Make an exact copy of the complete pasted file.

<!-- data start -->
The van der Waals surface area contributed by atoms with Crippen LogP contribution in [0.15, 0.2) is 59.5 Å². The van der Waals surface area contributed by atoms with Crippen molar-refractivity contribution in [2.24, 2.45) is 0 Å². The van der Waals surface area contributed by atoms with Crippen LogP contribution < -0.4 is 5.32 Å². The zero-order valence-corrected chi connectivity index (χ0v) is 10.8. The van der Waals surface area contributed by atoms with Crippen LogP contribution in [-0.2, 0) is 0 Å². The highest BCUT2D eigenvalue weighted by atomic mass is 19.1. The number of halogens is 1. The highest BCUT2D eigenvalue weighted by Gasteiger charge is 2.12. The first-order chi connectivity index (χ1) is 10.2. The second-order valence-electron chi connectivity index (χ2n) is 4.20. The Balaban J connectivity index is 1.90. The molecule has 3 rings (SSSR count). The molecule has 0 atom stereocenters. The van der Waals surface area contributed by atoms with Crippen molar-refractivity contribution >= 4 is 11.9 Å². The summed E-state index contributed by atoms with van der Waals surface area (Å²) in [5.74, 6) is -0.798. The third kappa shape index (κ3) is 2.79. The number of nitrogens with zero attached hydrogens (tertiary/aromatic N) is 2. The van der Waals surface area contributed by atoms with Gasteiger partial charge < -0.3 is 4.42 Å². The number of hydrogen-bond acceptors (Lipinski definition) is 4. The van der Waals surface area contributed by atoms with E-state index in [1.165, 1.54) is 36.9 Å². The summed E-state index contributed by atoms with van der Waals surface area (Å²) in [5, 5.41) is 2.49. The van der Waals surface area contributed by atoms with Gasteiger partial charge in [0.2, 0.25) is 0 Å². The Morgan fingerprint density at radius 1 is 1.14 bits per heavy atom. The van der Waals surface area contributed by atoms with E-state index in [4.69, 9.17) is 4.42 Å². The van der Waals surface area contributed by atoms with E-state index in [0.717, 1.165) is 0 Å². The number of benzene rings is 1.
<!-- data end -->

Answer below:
The van der Waals surface area contributed by atoms with Crippen LogP contribution in [0.15, 0.2) is 59.5 Å². The van der Waals surface area contributed by atoms with Crippen molar-refractivity contribution in [2.24, 2.45) is 0 Å². The van der Waals surface area contributed by atoms with Crippen LogP contribution < -0.4 is 5.32 Å². The zero-order valence-corrected chi connectivity index (χ0v) is 10.8. The van der Waals surface area contributed by atoms with Crippen LogP contribution in [-0.2, 0) is 0 Å². The highest BCUT2D eigenvalue weighted by atomic mass is 19.1. The number of halogens is 1. The highest BCUT2D eigenvalue weighted by Gasteiger charge is 2.12. The first-order chi connectivity index (χ1) is 10.2. The second-order valence-electron chi connectivity index (χ2n) is 4.20. The Balaban J connectivity index is 1.90. The molecule has 3 rings (SSSR count). The molecule has 0 atom stereocenters. The van der Waals surface area contributed by atoms with Crippen molar-refractivity contribution >= 4 is 11.9 Å². The summed E-state index contributed by atoms with van der Waals surface area (Å²) in [5.74, 6) is -0.798. The third kappa shape index (κ3) is 2.79. The number of nitrogens with zero attached hydrogens (tertiary/aromatic N) is 2. The van der Waals surface area contributed by atoms with Gasteiger partial charge < -0.3 is 4.42 Å². The number of hydrogen-bond acceptors (Lipinski definition) is 4. The van der Waals surface area contributed by atoms with E-state index in [1.165, 1.54) is 36.9 Å². The summed E-state index contributed by atoms with van der Waals surface area (Å²) in [5, 5.41) is 2.49. The van der Waals surface area contributed by atoms with Gasteiger partial charge in [0.2, 0.25) is 0 Å². The Morgan fingerprint density at radius 1 is 1.14 bits per heavy atom. The van der Waals surface area contributed by atoms with E-state index in [4.69, 9.17) is 4.42 Å². The van der Waals surface area contributed by atoms with E-state index in [0.717, 1.165) is 0 Å². The number of benzene rings is 1.